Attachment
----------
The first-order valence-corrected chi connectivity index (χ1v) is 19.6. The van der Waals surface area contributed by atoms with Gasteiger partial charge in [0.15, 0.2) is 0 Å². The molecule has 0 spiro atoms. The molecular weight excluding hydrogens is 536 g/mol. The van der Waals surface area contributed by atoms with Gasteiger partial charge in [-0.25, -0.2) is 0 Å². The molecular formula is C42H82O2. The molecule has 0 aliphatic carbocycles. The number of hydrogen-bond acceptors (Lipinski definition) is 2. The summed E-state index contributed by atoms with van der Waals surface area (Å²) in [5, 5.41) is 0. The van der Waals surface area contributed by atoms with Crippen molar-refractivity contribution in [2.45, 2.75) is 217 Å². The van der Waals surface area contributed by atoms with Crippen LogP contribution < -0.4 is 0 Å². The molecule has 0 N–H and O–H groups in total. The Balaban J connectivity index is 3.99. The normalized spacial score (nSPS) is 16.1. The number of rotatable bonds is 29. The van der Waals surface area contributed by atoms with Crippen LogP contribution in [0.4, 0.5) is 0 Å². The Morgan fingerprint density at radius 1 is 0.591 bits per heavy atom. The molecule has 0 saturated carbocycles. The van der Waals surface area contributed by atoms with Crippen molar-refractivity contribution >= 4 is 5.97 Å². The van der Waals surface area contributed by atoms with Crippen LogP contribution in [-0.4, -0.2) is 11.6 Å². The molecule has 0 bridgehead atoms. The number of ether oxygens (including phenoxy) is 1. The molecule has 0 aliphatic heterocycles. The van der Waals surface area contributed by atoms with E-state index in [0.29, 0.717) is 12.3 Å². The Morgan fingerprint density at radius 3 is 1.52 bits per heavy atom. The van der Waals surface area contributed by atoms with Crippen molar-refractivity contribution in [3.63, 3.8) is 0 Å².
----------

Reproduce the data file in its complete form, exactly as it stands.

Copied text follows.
The first-order valence-corrected chi connectivity index (χ1v) is 19.6. The van der Waals surface area contributed by atoms with Gasteiger partial charge in [0.15, 0.2) is 0 Å². The molecule has 0 spiro atoms. The molecular weight excluding hydrogens is 536 g/mol. The van der Waals surface area contributed by atoms with Gasteiger partial charge in [-0.25, -0.2) is 0 Å². The molecular formula is C42H82O2. The molecule has 0 aliphatic carbocycles. The number of hydrogen-bond acceptors (Lipinski definition) is 2. The summed E-state index contributed by atoms with van der Waals surface area (Å²) in [5, 5.41) is 0. The van der Waals surface area contributed by atoms with Crippen molar-refractivity contribution in [2.45, 2.75) is 217 Å². The van der Waals surface area contributed by atoms with Crippen LogP contribution < -0.4 is 0 Å². The molecule has 0 N–H and O–H groups in total. The Balaban J connectivity index is 3.99. The normalized spacial score (nSPS) is 16.1. The number of rotatable bonds is 29. The van der Waals surface area contributed by atoms with Crippen LogP contribution in [0.4, 0.5) is 0 Å². The Morgan fingerprint density at radius 1 is 0.591 bits per heavy atom. The molecule has 0 saturated carbocycles. The van der Waals surface area contributed by atoms with Crippen molar-refractivity contribution >= 4 is 5.97 Å². The van der Waals surface area contributed by atoms with Crippen LogP contribution in [-0.4, -0.2) is 11.6 Å². The molecule has 0 bridgehead atoms. The number of ether oxygens (including phenoxy) is 1. The molecule has 0 aliphatic heterocycles. The van der Waals surface area contributed by atoms with E-state index in [0.29, 0.717) is 12.3 Å². The Morgan fingerprint density at radius 3 is 1.52 bits per heavy atom. The van der Waals surface area contributed by atoms with Crippen molar-refractivity contribution in [3.63, 3.8) is 0 Å².